Student Testimony – Kimberly Nanci

Photo by Taylor Finelli.

Kimberly Nanci

Major is graphic design, minor in psychology

Sophomore standing

   Well, everything was okay; it was normal. I finished with my English class and headed to the Student Union because there was an event hosted by the Rebel Events Board. I thought it would be a fun thing to do. I went and the line was way too long, so I decided to just go inside of the Student Union and remembered there was another event going on inside in the lounge area for the students. 

   The event was for study week, to take a break and have a chill time. I wanted to see what it was about. I did not stay for long, I just grabbed some snacks and went to Jamba Juice to get a bowl. Then I went to the bookstore to see if they had new books to check out. I sat in the bookstore for a while and tried leaving around 11:45 AM to meet with a friend. 

   My phone then started to notify me by my number, gmail, and the rebel security app that there was a shooting going on in the BEH building which I was really confused about because I did not really hear any gunshots.

   The workers told everyone in the bookstore to go to the back while they all locked the doors. This was not a drill and it was not fake. Everyone in that back room was panicking. Multiple people were crying and calling their parents. I didn’t really want to make my mom worry about me, but at the same time, I knew I had to call her, and I did.

   I also had a call with my brother, and he said that I should not be out in the open in case the shooter was going inside the building that I was in. He told me to hide in a place where the shooter couldn’t see me; I saw a table that had red cloth over it and so I went under there and laid there trembling because I needed to be quiet and silent. You never really know if the shooter could have gone in where I was or not. I made sure to stay quiet and not to move. I made sure my phone was on silent. At the moment I was very scared, but I said to myself, “I have to stay brave and put feelings aside,” because having a panic attack then and there wouldn’t have helped at all. 

   My friends kept texting me back-and-forth about their locations and how they were feeling; some of them were very anxious, very scared, very panicked, and the only way I could help them was to tell them that everything would be okay. “Everything‘s going to be okay. You guys are going to be okay. Just stay silent, stay hidden, and quiet your phones.” 

   The workers in the establishment turned off the lights and told people to go hide in the back and not move. I was very much paralyzed. After an hour or two, police enforcement came into our establishment and told us, “Put your hands up, put your hands up,” multiple times, and I just gathered my stuff and put my hands up. They said, “I want everyone in a single line. Start moving out, MOVE, MOVE, and don’t look back at the BEH and SU.”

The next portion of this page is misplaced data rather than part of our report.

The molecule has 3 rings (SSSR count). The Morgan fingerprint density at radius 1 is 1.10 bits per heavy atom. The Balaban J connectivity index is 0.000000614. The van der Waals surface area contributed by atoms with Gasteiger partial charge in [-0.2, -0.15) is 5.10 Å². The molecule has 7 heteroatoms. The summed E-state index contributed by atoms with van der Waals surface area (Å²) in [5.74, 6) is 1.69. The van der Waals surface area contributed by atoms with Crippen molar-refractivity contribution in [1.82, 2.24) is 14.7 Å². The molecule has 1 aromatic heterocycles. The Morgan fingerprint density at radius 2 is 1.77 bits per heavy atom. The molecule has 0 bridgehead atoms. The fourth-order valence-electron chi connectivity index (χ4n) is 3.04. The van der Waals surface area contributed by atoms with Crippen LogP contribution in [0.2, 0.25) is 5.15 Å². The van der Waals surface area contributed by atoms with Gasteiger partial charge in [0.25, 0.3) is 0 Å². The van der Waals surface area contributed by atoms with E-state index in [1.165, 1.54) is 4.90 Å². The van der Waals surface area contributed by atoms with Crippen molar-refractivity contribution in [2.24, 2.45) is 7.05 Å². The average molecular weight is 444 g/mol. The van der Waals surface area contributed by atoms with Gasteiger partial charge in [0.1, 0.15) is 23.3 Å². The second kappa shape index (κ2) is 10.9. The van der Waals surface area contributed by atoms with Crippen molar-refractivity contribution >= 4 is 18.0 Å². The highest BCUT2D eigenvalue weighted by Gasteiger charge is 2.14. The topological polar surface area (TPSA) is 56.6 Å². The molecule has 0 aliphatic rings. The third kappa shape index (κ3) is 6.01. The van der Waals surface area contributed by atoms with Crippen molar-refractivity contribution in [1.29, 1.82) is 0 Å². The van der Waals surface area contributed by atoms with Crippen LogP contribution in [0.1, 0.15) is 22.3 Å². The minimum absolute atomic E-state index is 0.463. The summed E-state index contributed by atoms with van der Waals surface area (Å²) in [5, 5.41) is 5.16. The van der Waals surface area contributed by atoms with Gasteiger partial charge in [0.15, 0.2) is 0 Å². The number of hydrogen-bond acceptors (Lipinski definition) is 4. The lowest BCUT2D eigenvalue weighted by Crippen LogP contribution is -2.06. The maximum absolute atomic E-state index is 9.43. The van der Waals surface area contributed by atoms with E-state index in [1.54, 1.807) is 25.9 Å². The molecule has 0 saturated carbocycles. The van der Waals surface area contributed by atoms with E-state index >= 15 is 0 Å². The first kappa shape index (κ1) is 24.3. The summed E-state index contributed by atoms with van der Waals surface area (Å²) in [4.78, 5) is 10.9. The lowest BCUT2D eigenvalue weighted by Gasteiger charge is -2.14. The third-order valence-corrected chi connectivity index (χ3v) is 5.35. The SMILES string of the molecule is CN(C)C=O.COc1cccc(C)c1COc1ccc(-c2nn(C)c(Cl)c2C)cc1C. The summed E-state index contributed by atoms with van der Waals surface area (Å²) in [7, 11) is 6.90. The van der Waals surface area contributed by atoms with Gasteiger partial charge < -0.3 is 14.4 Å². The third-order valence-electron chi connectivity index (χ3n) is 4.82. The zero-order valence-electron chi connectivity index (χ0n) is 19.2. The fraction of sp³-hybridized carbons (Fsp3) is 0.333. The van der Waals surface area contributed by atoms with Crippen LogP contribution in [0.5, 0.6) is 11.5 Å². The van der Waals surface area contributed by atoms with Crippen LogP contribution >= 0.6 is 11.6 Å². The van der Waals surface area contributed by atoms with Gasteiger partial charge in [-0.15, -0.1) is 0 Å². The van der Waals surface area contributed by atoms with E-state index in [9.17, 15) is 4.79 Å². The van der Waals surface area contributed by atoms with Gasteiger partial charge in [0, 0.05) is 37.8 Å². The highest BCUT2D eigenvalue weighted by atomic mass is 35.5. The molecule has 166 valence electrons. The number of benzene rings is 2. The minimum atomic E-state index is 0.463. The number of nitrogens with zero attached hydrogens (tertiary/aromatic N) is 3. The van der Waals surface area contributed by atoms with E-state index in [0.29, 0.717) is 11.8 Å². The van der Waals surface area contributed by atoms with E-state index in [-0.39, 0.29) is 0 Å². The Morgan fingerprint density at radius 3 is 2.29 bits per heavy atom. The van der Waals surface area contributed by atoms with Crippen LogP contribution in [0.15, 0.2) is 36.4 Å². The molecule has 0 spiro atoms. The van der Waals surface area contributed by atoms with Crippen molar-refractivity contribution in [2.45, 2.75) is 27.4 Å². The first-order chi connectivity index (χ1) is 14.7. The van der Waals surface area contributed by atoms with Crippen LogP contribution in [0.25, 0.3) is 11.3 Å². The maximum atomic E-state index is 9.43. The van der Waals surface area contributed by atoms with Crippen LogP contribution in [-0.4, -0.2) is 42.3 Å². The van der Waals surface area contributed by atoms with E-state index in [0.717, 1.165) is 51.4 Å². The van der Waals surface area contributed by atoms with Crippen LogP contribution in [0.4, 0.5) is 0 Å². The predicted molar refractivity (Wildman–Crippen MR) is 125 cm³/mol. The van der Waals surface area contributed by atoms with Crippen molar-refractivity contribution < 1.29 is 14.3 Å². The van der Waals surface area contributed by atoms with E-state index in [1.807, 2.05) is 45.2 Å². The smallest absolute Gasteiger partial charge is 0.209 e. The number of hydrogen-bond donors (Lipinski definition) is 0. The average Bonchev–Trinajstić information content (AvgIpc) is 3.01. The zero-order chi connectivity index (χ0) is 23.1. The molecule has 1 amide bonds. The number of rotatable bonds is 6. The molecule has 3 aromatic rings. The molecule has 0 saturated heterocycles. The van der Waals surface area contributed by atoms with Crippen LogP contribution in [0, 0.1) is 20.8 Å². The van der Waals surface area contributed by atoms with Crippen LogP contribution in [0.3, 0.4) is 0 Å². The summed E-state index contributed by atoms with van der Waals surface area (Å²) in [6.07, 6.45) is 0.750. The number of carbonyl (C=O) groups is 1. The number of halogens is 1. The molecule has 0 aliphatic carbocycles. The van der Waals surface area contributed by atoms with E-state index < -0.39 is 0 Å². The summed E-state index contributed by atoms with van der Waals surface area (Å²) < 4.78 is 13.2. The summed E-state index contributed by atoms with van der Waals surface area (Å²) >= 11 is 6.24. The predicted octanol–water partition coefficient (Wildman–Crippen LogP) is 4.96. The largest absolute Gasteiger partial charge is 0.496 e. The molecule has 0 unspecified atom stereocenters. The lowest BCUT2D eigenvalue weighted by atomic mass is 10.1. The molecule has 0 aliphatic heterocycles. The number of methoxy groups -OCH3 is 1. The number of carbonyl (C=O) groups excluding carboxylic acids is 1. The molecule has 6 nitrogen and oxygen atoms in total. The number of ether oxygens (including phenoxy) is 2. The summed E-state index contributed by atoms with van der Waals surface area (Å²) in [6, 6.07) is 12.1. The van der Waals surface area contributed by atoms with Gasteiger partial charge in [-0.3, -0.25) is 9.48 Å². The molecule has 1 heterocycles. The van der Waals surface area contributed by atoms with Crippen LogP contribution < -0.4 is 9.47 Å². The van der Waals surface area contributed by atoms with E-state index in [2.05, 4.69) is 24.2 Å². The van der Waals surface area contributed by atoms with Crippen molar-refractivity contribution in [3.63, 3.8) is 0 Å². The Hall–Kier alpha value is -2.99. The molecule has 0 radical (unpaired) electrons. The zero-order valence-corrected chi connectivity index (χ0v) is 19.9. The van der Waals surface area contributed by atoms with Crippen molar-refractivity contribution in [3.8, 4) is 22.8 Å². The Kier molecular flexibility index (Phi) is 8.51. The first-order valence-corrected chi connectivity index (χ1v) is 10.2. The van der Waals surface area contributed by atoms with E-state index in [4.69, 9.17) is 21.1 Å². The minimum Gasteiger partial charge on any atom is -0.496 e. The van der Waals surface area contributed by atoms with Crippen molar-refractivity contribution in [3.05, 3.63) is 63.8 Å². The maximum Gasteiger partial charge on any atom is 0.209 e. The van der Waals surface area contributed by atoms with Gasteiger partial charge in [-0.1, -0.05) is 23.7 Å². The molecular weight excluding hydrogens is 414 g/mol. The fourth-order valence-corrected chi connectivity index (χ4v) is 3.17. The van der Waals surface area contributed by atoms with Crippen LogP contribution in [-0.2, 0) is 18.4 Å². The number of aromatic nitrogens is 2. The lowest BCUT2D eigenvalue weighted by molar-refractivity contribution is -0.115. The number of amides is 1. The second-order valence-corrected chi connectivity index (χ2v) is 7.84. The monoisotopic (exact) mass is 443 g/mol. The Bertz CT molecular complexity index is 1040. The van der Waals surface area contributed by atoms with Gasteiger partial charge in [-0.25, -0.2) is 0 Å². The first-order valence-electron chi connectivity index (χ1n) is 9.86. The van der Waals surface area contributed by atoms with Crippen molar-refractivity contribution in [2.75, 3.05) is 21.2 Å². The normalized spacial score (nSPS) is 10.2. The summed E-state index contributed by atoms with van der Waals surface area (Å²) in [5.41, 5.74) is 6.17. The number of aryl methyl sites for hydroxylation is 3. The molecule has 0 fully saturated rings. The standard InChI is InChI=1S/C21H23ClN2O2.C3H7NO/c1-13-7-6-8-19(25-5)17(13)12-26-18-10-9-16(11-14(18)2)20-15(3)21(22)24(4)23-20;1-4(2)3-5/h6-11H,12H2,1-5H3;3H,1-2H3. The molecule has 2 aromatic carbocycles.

We went out and they were guiding us out and telling us to go far from the campus and to cross the street. Some of the people that were in the line with me were laughing and just making fun of the situation, and I was very very serious because we were in a situation that if we did not do what we did, stuff could have gone down badly and they were just not taking the situation seriously. 

   I just know that I started running past Maryland Parkway by Chewy Boba and I hid in the back of a red Toyota car. I just kept trembling and trembling. There were other people there, too. I started to call my brother because he lives around there, and he said to me, “Do not move, I’m coming to get you,” and he came for me and we walked fast to his house and locked the door shut.

   After that, I just could not keep cool because I was back and forth, back and forth, texting and replying, calling most of my friends to calm down, saying that they are going to be okay and that the police are going to evacuate them one by one. After sometime, at 1 p.m, my friend that was hiding in the John S. Wright Hall was finally evacuated, but they searched him and others that were in his class, and he could not take anything with him. They did the same procedure for him to put his hands up and evacuate the area, so he couldn’t get his stuff or his car because SWAT was where his car was parked, and so I told him, “Why don’t you go where I am at and I will keep you safe for the meantime.” He did just that, I took him home with me and he stayed with me at my home for some hours. 

   I just know that I was very worried about my nieces, nephews, and friends because they also go to schools that are a part of CSN, and they also locked down the schools. I was still on and off calling and texting back my friends that were still being evacuated; some were in the library and others were much farther. My friends from the library took a while to evacuate. There were a lot of police men there searching them down and letting them go one by one to get out. They were eventually safe and got home.  

   One of my friends took more time to evacuate, and they took her to the Thomas and Mack Center, staying there for hours until they let her go. After some time, I knew that everyone that I knew was at home and safe. I felt very relieved. My heart wouldn’t stop beating and pounding though; my head wouldn’t stop hurting because at that moment, it really sank in that I could have died if I did not make the choices that I did. I had a complete meltdown with my mom and she told me that I should get some therapy after this traumatic event.


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